There is a feeling of discomfort that often follows free time. Many times, we’ll try to fill our free time with activities, and then later resent the busy schedule we’ve created for ourselves. What if we made it a point to create some unscheduled time to just breathe?
And I’m not necessarily talking about using the time to practice breathing techniques — although that would be a fantastic use of our time. I’m talking about scheduling the padding into our lives that allows us to linger over our morning coffee or tea a little longer. Time to go for a walk or simply sit and look out the window.
How many times have you come to the end of a hurried day and felt that everything you experienced was a total blur? How present can we really be when we’re rushing from one activity to the next from sun up to sun down?
Like the pants I wear, I’ve found that I’m happiest and most content when my life has some breathing room built in. On the days when it is necessary that I go, go, go all day, I feel more anxious then on the days where my time isn’t as pinched. When I prioritize my free time, I’m actually prioritizing my own happiness.
Today was one of those crazy busy days. It was my son’s last day of first grade and I volunteered to help with the party that spanned the entire second half of the day. It was a memorable, wonderful day, but I’m looking forward to tomorrow being a low-key day.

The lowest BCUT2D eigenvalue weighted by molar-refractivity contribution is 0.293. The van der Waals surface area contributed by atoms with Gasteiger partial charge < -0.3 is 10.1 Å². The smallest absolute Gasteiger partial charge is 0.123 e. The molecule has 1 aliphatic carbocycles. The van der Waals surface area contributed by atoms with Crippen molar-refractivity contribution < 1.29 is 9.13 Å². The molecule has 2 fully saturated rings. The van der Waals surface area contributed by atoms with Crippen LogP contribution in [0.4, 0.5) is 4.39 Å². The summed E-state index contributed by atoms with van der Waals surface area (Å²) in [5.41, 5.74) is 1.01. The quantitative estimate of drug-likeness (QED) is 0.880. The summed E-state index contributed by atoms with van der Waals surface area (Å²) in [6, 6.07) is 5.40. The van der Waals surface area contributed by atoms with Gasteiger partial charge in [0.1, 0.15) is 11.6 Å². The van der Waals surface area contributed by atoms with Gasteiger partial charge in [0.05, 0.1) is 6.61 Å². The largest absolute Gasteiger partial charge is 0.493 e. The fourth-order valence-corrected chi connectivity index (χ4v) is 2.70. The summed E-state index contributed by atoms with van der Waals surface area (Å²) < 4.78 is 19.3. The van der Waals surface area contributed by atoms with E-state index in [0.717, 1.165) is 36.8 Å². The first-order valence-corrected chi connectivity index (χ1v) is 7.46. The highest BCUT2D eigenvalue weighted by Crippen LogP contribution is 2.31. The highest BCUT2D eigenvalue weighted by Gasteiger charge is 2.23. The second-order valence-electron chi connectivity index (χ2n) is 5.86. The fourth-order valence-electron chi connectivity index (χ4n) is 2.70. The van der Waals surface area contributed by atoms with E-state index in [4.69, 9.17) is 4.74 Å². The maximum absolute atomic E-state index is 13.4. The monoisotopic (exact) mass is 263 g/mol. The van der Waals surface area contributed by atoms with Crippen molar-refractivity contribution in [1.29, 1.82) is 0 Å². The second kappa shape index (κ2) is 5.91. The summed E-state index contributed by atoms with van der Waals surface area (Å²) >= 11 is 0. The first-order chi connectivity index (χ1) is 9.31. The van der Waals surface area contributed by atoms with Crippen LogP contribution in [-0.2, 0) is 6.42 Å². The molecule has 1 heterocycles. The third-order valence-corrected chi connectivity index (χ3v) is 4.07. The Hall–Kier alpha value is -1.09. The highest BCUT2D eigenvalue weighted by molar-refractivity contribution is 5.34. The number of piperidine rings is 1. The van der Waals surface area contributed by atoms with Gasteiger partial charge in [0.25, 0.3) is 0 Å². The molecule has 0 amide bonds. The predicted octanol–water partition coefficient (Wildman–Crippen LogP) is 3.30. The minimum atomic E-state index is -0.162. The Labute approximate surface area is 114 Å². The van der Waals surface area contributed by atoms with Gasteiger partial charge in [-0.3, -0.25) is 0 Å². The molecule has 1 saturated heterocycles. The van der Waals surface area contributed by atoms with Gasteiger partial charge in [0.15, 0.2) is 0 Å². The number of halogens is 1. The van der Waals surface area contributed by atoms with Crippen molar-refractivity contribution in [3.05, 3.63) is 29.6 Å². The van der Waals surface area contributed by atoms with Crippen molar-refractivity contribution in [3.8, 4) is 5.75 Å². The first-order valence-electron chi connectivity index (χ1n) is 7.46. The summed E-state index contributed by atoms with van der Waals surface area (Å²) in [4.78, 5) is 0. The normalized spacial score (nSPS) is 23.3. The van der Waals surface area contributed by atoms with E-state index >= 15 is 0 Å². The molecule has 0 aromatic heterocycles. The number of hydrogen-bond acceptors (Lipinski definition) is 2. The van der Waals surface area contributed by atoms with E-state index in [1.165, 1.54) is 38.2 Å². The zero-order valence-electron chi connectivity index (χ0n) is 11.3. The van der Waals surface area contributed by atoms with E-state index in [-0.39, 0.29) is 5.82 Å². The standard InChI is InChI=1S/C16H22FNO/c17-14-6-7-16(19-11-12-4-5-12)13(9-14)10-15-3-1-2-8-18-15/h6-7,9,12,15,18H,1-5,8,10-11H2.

And life is like that. Some days will be busier than others — and that’s all part of the fun. It becomes a problem when you’re constantly feeling overextended and tapped out.
I’ve felt overwhelmed by all of my commitments several times throughout my life. Especially since two kids have entered my day-to-day world.
When I overcommit, I try to remain true to my commitments, and then scale back as soon as possibile. This goes for my personal commitments, as well as commitments that my oldest son may be involved in. After all, a seven-year old isn’t exactly taking himself to baseball practice.
And even though I know that I don’t like my commitments to match near the number of waking hours I have in my day, at times I overcommit and have to revisit how I’m prioritizing my time.
Here are some questions I try to ask myself before deciding whether to take on a new time commitment:
- How much time will this commitment truly take? For example, if it’s a committee that meets once per month, how much time is spent planning and preparing for the monthly meeting? What about traveling to and from the meeting?
- How much do I want to participate in this commitment? Am I considering it because I feel obligated, or because I care about the commitment and value the outcome or the cause?
- What is the opportunity cost of trading my time to fulfill his commitment? In other words, what will I be giving up by taking on this new commitment?
I’ve found that by taking the time to answer the above three questions, I’ll usually be able to fully commit, or politely decline new commitment requests that come my way.
We only have a certain number of hours to spend on this planet and it’s our responsibility to choose how we spend those hours. We can waste our time on things we feel we should be doing but don’t really care about. Or we can choose to spend our time in ways that align with our values and goals, while realizing that keeping a chunk of that time for doing absolutely nothing is an investment in our own happiness.
What about you? How do you handle the ever growing demands on your time?
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